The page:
I am sure that the whole of the Committee agrees that the maiden speech of the hon. Member for Glasgow, Pollok (Mr. Wright) was not only very well delivered, extremely fluent and very well argued, but contained just the right amount of humour and sincerity, on which all maiden speeches should be modelled.
If the hon. Member went into controversial issues towards the end of his speech, I am, nevertheless, sure that we all look forward to the contributions which he will undoubtedly be able to make at the various stages of this Budget and the Finance Bill and on other occasions. I will leave his comments on the Budget. It is only fair to leave it to Edinburgh to answer some of the accusations made from Glasgow.
But I was very grateful that the hon. Member referred to his predecessor, Alex Garrow, who was well known to all hon. Members on this side and who had many friends on both sides of the Committee. I remember a trip which I once made with Alex Garrow and other hon. Members from both sides of the House to Iceland, in 1965. During that night, incidentally, the Government were defeated three times. I do not know what conclusion we can draw from that. But as we stepped off the plane in Reykjavik, the hon. Member for Peterborough (Sir Harmar Nicholls) remarked, "Thank goodness this is one country that has not nationalised steel". That is quite true. If you have not got it, you can do nothing with it.
That is precisely the moral of the Budget. The lesson perhaps of Pollok, of London and of the other county councils is that no Government can be popular with the people all the time if they are seeking to work on behalf of the nation as a whole and not on behalf of one narrow section. It would be easy to influence votes and friends by having a give-away Budget, such as we had from the Conservative Government on many occasions before elections. In 1964, we rightly started to act as a Government who were responsible and who had their priorities and targets broadly right, although in many instances the Government have been wrong in timing, tactics and content. Broadly however, they were heading in the right direction and, irrespective of seeking popularity they have been intent on pursuing the right course.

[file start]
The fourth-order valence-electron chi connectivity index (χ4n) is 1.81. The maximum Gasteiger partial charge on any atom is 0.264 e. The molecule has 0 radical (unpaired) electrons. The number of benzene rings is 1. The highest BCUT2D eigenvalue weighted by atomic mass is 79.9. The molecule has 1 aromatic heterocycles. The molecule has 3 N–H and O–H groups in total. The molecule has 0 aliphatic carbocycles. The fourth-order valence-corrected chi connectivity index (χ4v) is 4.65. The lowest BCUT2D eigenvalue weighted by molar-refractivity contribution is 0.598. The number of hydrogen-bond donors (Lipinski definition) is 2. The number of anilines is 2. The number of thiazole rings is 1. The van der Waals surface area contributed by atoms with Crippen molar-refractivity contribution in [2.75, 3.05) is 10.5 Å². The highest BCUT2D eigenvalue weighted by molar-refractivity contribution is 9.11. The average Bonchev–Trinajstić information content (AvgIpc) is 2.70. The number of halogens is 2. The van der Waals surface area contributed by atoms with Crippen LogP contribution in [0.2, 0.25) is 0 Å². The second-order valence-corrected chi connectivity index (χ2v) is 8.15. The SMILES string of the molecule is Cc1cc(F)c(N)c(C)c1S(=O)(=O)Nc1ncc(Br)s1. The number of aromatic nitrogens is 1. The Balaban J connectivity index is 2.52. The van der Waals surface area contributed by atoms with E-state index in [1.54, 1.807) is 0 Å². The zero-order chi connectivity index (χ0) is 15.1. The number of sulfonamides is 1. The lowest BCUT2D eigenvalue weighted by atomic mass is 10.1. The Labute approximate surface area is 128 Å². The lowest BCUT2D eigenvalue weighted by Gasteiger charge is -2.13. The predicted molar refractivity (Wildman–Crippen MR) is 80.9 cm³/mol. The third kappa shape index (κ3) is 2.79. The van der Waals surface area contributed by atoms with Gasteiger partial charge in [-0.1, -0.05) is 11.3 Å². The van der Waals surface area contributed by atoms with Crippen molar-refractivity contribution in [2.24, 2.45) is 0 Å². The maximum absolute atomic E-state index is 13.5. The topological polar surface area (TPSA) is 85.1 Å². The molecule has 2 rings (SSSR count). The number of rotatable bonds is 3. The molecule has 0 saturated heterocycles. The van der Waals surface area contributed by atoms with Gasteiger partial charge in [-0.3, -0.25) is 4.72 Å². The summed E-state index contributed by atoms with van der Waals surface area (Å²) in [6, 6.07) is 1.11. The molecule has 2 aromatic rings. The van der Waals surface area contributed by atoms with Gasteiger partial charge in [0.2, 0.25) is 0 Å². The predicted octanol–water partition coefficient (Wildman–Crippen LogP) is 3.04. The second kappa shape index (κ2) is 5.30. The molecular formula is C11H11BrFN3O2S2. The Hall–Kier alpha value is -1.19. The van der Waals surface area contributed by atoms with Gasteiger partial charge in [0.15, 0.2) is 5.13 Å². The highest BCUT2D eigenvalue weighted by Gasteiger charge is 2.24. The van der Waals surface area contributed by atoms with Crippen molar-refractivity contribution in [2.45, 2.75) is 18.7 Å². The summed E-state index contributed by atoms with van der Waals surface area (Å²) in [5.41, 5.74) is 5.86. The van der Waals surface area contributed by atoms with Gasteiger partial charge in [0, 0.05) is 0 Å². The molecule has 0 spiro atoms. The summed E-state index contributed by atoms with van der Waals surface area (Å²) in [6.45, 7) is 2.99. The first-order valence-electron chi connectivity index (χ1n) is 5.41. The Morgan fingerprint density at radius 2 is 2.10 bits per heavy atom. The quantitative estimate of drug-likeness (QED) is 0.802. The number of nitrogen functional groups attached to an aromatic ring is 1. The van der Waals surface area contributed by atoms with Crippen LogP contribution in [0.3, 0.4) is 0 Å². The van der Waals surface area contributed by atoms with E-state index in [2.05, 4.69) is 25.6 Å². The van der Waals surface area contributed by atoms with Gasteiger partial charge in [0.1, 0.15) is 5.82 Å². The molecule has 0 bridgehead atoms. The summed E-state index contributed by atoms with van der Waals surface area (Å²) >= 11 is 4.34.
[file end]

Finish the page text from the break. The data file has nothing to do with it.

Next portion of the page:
As a result, many hon. Members have rightly called the Budget dull, uninteresting and certainly lacking in the high drama of the Budget which we had in 1966. I agree that it was not a great springboard from which the country would jump into the competitive markets of the world, but it must be remembered that this was the only kind of Budget that we had the right to expect at a time when we were emerging from a period of severe restraint and trying to bring about a much more stable economy. Nevertheless, I agree with some of the critics of the Budget. I feel that the Chancellor had the opportunity of pressing down the accelerator a little, putting a little more into the economy and easing a little off the brake. He could have reflated slightly more.
We must, however, be grateful for some of the things which were done. Selective Employment Tax has at least been partially reformed. It is worth while considering—I do not know whether it is possible—whether the classification list that allows manufacturing industries to obtain the premium should be looked at again very closely to try to differentiate between, on the one hand, the manufacturing industries which are the candy-floss industries and which I do not think should have the premium and, on the other hand, the manufacturing industries which are playing a vital rôle in the economy and the export drive. That is one way in which we could be more selective in this form of tax.
As the Chancellor reminded us, as a nation we should be grateful that our balance of payments situation is in a much better state of health than it ever has been before, that in the last few years there has been an improvement of no less than £633 million, that our exports have risen over the last two years by about 14 per cent., that we increased our exports to the United States by 50 per cent. in 1965 and 1966 and that we have managed to restrict the inflow of goods into the country to well below the average rate of increase, to about 3½ per cent.